> at worst mess up your melt and your crucible. But, I sincerely think that
                  > is unlikely.
                  >
                  > If you ever have the chance, visit a foundry that melts and pours
                  magnesium.
                  > The melting furnaces are typically gas fired with welded steel pots that
                  are
                  > lifted out for pouring. Yes, they do use cover gas or flux to reduce
                  > burning. That is as much to reduce metal waste as to prevent fires.
                  >
                  > So when should you worry? Well if you got really careless and melted a
                  > whole pot full of mag and went to pour it into a sand mold you could have
                  > quite a mess. However, there are a number of hidden safeguards that you
                  > already have going for you. First, you just might recognize that the
                  scrap
                  > is lighter. Second, you would find it harder to melt, mag alloys melt a
                  bit
                  > higher than aluminum. Third, the dross would be very different, (white
                  and
                  > fluffy). Fourth, there might be some brilliant white spots of burning
                  > around the top of the melt. Fifth, when you pull the crucible for
                  pouring,
                  > there would likely be some of that burning. And fifth, when you poured
                  the
                  > metal into the mold there would be burning that you could not ignore. The
                  > melt would burn inside the mold and would produce clouds of white smoke.
                  > The molding sand would be ruined and possibly your flask. If you poured
                  > more than a couple pounds of metal you could burn through the mold and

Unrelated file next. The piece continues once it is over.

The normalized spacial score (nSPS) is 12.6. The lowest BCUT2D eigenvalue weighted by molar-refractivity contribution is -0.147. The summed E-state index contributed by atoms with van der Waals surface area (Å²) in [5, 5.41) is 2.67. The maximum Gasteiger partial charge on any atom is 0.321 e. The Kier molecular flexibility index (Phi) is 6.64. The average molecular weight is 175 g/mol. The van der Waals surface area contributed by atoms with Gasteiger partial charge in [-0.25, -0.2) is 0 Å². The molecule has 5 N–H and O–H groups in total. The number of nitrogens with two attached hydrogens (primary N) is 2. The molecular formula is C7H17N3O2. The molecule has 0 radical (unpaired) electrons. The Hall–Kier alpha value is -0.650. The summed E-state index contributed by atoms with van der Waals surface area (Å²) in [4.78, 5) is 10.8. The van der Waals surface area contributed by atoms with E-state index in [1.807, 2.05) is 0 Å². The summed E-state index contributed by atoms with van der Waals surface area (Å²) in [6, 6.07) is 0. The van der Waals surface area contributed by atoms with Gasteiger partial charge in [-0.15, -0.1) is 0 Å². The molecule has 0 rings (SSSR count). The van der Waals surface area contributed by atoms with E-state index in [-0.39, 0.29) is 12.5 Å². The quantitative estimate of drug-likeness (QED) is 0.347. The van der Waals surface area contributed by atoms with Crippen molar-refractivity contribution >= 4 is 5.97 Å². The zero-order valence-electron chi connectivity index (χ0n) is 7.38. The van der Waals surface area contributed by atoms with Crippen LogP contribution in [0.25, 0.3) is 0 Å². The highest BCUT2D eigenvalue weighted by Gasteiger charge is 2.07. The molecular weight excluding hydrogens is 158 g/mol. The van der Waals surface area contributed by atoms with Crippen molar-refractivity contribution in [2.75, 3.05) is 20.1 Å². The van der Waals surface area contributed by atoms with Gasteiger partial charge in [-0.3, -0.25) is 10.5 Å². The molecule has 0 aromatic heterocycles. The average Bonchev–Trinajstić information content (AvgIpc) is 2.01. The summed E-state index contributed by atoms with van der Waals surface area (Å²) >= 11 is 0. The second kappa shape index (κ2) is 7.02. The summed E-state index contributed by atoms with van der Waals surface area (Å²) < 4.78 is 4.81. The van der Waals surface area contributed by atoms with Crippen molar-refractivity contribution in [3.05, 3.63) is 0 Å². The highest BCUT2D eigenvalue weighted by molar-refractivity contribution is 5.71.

make
                  > a mess on the floor. The only thing that makes me a bit frightened by
                  this
                  > picture is if the careless founder were to panic and try to put out the
                  fire
                  > with water. Don't do that and the story will have a happy ending. "The
                  > shop was cleaned up and they lived happily ever after......"
                  >
                  > Fred Feiertag
                  > Boeing Materials Technology
                  >
                  >
                  >
                  > -----Original Message-----
                  > From: Hal J. Schechner [mailto:hal-j@...]
                  > Sent: Thursday, May 02, 2002 6:25 AM
                  > To: 'hobbicast@yahoogroups.com'
                  > Subject: RE: [hobbicast] Re: Risks vs. hazards, was Melting scrap and
                  > the occasional piece of magnesium
                  >
                  >
                • kirkbecnel@comcast.net
                  water and molten metal do not mix. Water is a definite no no in the casting area. Once I poured molten lead into a wet mold and a volcano erupted sort of. I
                  Message 8 of 16 , May 2, 2002
                  • 0 Attachment
                    water and molten metal do not mix. Water is a definite no no in the casting
                    area. Once I poured molten lead into a wet mold and a volcano erupted sort
                    of. I suspect other metals to have similar behaviours. White hot metal
                    spewing everywhere is not fun.

                    ----- Original Message -----
                    From: "Col. Zach Northway" <swapmeet@...>
                    To: <hobbicast@yahoogroups.com>
                    Sent: Thursday, May 02, 2002 9:51 AM
                    Subject: Re: [hobbicast] Re: Risks vs. hazards, was Melting scrap and the
                    occasional piece of magnesium


                    > Being new to this...
                    > Just one question???
                    >
                    > Why not h2o to put out the fire of mag. I know this is going to be a